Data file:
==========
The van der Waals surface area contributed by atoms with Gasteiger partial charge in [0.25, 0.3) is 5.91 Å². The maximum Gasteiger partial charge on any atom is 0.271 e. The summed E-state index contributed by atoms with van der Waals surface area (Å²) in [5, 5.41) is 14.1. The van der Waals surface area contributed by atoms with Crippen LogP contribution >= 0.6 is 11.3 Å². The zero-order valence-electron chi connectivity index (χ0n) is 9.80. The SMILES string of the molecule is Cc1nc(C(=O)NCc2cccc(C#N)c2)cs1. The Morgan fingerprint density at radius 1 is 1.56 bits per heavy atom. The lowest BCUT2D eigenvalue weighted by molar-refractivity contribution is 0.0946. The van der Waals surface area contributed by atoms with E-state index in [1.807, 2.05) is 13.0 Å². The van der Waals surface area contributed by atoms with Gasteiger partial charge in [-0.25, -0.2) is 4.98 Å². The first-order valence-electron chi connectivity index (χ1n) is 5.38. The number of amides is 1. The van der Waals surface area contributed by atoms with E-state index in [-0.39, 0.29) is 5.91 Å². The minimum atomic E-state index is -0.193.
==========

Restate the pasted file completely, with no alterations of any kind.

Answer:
The van der Waals surface area contributed by atoms with Gasteiger partial charge in [0.25, 0.3) is 5.91 Å². The maximum Gasteiger partial charge on any atom is 0.271 e. The summed E-state index contributed by atoms with van der Waals surface area (Å²) in [5, 5.41) is 14.1. The van der Waals surface area contributed by atoms with Crippen LogP contribution >= 0.6 is 11.3 Å². The zero-order valence-electron chi connectivity index (χ0n) is 9.80. The SMILES string of the molecule is Cc1nc(C(=O)NCc2cccc(C#N)c2)cs1. The Morgan fingerprint density at radius 1 is 1.56 bits per heavy atom. The lowest BCUT2D eigenvalue weighted by molar-refractivity contribution is 0.0946. The van der Waals surface area contributed by atoms with E-state index in [1.807, 2.05) is 13.0 Å². The van der Waals surface area contributed by atoms with Gasteiger partial charge in [-0.25, -0.2) is 4.98 Å². The first-order valence-electron chi connectivity index (χ1n) is 5.38. The number of amides is 1. The van der Waals surface area contributed by atoms with E-state index in [-0.39, 0.29) is 5.91 Å². The minimum atomic E-state index is -0.193.